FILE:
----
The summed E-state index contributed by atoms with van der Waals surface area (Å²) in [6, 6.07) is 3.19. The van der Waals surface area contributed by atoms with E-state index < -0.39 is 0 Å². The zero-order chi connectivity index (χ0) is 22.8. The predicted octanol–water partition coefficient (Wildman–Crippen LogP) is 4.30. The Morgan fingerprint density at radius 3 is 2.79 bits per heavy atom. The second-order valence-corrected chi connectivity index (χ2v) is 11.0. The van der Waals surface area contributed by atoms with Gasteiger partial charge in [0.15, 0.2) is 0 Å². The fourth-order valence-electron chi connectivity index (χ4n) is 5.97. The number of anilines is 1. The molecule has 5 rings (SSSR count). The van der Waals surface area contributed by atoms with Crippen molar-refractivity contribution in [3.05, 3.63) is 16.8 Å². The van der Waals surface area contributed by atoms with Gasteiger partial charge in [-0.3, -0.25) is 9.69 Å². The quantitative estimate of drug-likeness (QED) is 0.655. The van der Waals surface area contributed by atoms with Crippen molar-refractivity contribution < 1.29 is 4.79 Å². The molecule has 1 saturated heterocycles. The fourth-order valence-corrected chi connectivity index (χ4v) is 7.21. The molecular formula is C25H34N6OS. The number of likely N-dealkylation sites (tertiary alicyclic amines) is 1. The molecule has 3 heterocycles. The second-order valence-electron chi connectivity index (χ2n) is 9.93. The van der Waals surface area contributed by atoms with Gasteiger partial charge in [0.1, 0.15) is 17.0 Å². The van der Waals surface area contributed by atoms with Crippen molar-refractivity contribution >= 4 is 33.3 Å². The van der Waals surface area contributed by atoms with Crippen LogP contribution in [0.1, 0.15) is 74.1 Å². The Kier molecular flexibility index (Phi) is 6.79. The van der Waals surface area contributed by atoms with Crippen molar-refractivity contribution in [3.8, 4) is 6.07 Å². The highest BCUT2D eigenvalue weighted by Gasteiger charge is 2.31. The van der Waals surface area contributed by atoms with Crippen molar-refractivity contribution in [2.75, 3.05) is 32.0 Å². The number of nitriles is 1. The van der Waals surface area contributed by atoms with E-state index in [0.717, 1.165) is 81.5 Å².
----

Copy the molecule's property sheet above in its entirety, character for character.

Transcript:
The summed E-state index contributed by atoms with van der Waals surface area (Å²) in [6, 6.07) is 3.19. The van der Waals surface area contributed by atoms with E-state index < -0.39 is 0 Å². The zero-order chi connectivity index (χ0) is 22.8. The predicted octanol–water partition coefficient (Wildman–Crippen LogP) is 4.30. The Morgan fingerprint density at radius 3 is 2.79 bits per heavy atom. The second-order valence-corrected chi connectivity index (χ2v) is 11.0. The van der Waals surface area contributed by atoms with Gasteiger partial charge in [0.15, 0.2) is 0 Å². The fourth-order valence-electron chi connectivity index (χ4n) is 5.97. The number of anilines is 1. The molecule has 5 rings (SSSR count). The van der Waals surface area contributed by atoms with Crippen molar-refractivity contribution in [3.05, 3.63) is 16.8 Å². The van der Waals surface area contributed by atoms with Gasteiger partial charge in [-0.3, -0.25) is 9.69 Å². The quantitative estimate of drug-likeness (QED) is 0.655. The van der Waals surface area contributed by atoms with Crippen molar-refractivity contribution < 1.29 is 4.79 Å². The molecule has 1 saturated heterocycles. The fourth-order valence-corrected chi connectivity index (χ4v) is 7.21. The molecular formula is C25H34N6OS. The number of likely N-dealkylation sites (tertiary alicyclic amines) is 1. The molecule has 3 heterocycles. The second-order valence-electron chi connectivity index (χ2n) is 9.93. The van der Waals surface area contributed by atoms with Gasteiger partial charge in [0.1, 0.15) is 17.0 Å². The van der Waals surface area contributed by atoms with Crippen molar-refractivity contribution >= 4 is 33.3 Å². The van der Waals surface area contributed by atoms with Crippen LogP contribution in [0.1, 0.15) is 74.1 Å². The Kier molecular flexibility index (Phi) is 6.79. The van der Waals surface area contributed by atoms with Crippen molar-refractivity contribution in [3.8, 4) is 6.07 Å². The highest BCUT2D eigenvalue weighted by Gasteiger charge is 2.31. The van der Waals surface area contributed by atoms with Crippen molar-refractivity contribution in [2.75, 3.05) is 32.0 Å². The number of nitriles is 1. The van der Waals surface area contributed by atoms with E-state index in [0.717, 1.165) is 81.5 Å².